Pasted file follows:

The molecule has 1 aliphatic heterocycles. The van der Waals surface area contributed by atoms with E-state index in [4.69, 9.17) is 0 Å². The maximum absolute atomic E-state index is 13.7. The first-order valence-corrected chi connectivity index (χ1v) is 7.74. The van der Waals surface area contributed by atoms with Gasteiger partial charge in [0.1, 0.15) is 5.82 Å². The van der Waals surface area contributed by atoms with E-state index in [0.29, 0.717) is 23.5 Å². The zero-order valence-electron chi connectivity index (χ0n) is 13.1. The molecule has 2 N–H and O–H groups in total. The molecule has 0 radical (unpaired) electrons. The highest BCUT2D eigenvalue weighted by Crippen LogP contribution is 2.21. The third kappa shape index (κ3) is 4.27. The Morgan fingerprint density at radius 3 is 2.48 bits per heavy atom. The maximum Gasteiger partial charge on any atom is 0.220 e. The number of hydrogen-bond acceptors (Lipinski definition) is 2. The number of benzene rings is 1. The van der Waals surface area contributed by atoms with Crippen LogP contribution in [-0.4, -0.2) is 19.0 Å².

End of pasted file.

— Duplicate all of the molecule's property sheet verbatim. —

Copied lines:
The molecule has 1 aliphatic heterocycles. The van der Waals surface area contributed by atoms with E-state index in [4.69, 9.17) is 0 Å². The maximum absolute atomic E-state index is 13.7. The first-order valence-corrected chi connectivity index (χ1v) is 7.74. The van der Waals surface area contributed by atoms with Gasteiger partial charge in [0.1, 0.15) is 5.82 Å². The van der Waals surface area contributed by atoms with E-state index in [0.29, 0.717) is 23.5 Å². The zero-order valence-electron chi connectivity index (χ0n) is 13.1. The molecule has 2 N–H and O–H groups in total. The molecule has 0 radical (unpaired) electrons. The highest BCUT2D eigenvalue weighted by Crippen LogP contribution is 2.21. The third kappa shape index (κ3) is 4.27. The Morgan fingerprint density at radius 3 is 2.48 bits per heavy atom. The maximum Gasteiger partial charge on any atom is 0.220 e. The number of hydrogen-bond acceptors (Lipinski definition) is 2. The number of benzene rings is 1. The van der Waals surface area contributed by atoms with Crippen LogP contribution in [-0.4, -0.2) is 19.0 Å².